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Determinants of protein abundance and translation efficiency in S. cerevisiae.

Tuller T, Kupiec M, Ruppin E - PLoS Comput. Biol. (2007)

Bottom Line: It attains a correlation of 0.76 with experimentally determined protein abundance levels on unseen data and successfully cross-predicts protein abundance levels in another yeast species (Schizosaccharomyces pombe).The predicted abundance levels of proteins in known S. cerevisiae complexes, and of interacting proteins, are significantly more coherent than their corresponding mRNA expression levels.Our analysis shows that in parallel to the adaptation occurring at the tRNA level via the codon bias, proteins do undergo a complementary adaptation at the amino acid level to further increase their abundance.

View Article: PubMed Central - PubMed

Affiliation: School of Computer Science, Tel Aviv University, Tel Aviv, Israel. tamirtul@post.tau.ac.il

ABSTRACT
The translation efficiency of most Saccharomyces cerevisiae genes remains fairly constant across poor and rich growth media. This observation has led us to revisit the available data and to examine the potential utility of a protein abundance predictor in reinterpreting existing mRNA expression data. Our predictor is based on large-scale data of mRNA levels, the tRNA adaptation index, and the evolutionary rate. It attains a correlation of 0.76 with experimentally determined protein abundance levels on unseen data and successfully cross-predicts protein abundance levels in another yeast species (Schizosaccharomyces pombe). The predicted abundance levels of proteins in known S. cerevisiae complexes, and of interacting proteins, are significantly more coherent than their corresponding mRNA expression levels. Analysis of gene expression measurement experiments using the predicted protein abundance levels yields new insights that are not readily discernable when clustering the corresponding mRNA expression levels. Comparing protein abundance levels across poor and rich media, we find a general trend for homeostatic regulation where transcription and translation change in a reciprocal manner. This phenomenon is more prominent near origins of replications. Our analysis shows that in parallel to the adaptation occurring at the tRNA level via the codon bias, proteins do undergo a complementary adaptation at the amino acid level to further increase their abundance.

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Partial Correlations between the Frequencies of Amino Acids Composing a Protein and Its Abundance Level (after Controlling for the Effect of tAI)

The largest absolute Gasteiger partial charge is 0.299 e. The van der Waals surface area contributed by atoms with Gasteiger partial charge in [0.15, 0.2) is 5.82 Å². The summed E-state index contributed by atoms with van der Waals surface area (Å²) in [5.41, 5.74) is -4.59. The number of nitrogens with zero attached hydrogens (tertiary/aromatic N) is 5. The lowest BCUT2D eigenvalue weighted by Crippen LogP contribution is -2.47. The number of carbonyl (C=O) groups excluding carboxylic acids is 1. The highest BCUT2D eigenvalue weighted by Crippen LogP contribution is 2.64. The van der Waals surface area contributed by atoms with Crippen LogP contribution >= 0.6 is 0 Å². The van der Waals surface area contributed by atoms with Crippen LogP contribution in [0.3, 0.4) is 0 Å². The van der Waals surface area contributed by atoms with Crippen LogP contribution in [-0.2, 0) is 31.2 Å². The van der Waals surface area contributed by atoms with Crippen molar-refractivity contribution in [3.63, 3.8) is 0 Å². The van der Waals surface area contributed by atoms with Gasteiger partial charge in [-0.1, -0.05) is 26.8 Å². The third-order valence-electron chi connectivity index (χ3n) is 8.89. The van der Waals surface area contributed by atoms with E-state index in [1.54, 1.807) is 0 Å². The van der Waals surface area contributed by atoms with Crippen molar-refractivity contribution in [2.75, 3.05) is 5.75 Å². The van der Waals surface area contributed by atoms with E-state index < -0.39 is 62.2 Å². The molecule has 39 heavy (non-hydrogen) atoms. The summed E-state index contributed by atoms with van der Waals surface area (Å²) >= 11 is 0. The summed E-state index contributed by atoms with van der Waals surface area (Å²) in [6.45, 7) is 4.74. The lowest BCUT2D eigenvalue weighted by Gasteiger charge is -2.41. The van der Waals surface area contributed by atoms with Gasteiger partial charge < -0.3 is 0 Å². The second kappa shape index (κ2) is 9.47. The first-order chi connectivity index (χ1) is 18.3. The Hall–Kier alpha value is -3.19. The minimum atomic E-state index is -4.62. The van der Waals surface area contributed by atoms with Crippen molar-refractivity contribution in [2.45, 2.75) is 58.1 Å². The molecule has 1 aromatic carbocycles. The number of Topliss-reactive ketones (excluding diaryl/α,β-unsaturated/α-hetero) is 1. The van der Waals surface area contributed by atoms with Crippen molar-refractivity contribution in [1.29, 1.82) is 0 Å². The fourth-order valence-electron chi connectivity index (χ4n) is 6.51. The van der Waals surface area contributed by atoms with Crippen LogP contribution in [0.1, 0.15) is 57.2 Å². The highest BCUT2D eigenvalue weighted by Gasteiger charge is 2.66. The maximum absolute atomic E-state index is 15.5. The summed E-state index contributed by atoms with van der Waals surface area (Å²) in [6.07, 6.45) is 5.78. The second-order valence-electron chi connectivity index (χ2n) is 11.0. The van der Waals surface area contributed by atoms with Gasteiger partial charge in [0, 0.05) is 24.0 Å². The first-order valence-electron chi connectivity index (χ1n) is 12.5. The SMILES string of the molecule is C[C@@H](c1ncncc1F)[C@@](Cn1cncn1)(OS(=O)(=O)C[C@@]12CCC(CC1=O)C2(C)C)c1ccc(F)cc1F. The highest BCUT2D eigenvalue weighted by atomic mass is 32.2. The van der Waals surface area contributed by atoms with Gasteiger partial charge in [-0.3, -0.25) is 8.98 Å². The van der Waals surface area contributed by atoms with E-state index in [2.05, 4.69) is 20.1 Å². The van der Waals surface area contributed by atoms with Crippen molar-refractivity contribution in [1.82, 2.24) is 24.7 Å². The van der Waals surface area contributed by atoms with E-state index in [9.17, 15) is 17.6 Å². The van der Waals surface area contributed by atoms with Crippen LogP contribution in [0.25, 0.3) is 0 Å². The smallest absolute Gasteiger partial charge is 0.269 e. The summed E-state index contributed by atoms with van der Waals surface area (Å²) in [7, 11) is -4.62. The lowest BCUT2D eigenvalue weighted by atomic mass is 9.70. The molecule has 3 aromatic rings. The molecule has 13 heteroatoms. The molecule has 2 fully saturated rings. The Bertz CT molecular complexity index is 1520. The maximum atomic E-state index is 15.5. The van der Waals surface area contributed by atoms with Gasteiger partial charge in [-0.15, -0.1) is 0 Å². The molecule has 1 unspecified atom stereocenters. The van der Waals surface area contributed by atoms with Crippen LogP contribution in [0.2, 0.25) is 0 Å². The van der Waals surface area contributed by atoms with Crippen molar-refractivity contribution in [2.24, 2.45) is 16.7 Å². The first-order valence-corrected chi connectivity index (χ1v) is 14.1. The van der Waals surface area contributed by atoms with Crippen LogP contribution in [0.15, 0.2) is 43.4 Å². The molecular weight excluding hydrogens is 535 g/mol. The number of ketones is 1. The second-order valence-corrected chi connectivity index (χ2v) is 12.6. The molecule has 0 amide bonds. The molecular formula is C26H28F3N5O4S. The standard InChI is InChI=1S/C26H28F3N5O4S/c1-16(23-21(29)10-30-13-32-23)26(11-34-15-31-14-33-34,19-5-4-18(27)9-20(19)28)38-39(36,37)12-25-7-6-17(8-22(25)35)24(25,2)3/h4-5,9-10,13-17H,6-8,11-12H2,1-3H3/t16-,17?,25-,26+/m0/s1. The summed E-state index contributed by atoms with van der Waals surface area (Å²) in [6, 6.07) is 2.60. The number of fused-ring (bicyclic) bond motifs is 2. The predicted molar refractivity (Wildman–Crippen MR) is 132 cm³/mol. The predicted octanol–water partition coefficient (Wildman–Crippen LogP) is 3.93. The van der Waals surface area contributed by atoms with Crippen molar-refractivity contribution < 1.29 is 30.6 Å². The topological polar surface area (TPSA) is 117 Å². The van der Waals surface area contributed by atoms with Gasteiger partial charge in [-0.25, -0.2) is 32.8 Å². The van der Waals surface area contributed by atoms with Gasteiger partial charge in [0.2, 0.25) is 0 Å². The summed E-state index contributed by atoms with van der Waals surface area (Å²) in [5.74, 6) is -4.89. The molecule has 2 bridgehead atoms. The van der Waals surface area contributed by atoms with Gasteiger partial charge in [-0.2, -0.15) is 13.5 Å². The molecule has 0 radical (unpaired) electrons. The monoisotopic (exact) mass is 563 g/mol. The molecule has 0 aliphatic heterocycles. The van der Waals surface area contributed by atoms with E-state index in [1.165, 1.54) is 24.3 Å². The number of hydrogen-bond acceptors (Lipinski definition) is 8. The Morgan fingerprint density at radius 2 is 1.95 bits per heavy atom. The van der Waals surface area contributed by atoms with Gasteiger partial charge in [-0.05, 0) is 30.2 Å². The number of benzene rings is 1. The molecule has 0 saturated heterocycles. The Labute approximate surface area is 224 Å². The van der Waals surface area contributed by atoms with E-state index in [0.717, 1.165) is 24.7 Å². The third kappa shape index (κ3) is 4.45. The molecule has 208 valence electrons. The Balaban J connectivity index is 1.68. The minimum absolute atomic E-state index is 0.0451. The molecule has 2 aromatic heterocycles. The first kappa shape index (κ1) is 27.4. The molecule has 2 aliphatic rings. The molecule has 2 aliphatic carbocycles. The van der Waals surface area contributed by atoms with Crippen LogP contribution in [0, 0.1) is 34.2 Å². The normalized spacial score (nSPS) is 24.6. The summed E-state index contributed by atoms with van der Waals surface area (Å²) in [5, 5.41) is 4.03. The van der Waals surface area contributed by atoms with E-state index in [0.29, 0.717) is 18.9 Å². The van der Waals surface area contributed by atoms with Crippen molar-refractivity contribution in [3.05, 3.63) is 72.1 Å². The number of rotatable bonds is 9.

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pcbi-0030248-g003: Partial Correlations between the Frequencies of Amino Acids Composing a Protein and Its Abundance Level (after Controlling for the Effect of tAI)

Mentions: Like previous studies [4,26], we have also found a significant correlation between the abundance of a particular protein and the frequency of certain amino acids composing it, the most prominent being alanine and valine (positive correlation), and serine and aspargine (negative correlation; Figure S1). This observation has been previously attributed to the different values of the tAI (or the CAI) of these amino acids, which can modulate translation efficiency [16,17]. However, we find that even after controlling for the effect of their different tAIs, the frequency of these amino acids remains significantly correlated with protein abundance, and their frequency at abundant proteins remains highly significant (see partial correlations reported in Figure 3, and similar results after controlling for CAI in Figure S2). The Spearman rank correlation of amino acid frequencies and protein abundance remains significant even after additionally controlling for the effect of mRNA expression levels (Table S7). This finding suggests that in parallel to the adaptation occurring at the tRNA level via the codon bias [27,28], proteins do undergo a complementary adaptation at the amino acid level via amino acid substitution to further increase their protein abundance. The small, neutral, and nonpolar amino acid alanine is probably ideally suited for this putative substitute role, given its known neutral effect on protein stability [29]. Both alanine and valine are present at relatively high concentrations within the yeast cell, and their corresponding acyl-tRNA synthases are also expressed at high levels (Table S8), aiding in their efficient incorporation during transcription (however, adding frequencies of amino acids to our predictor did not improve its performance significantly; see Text S6).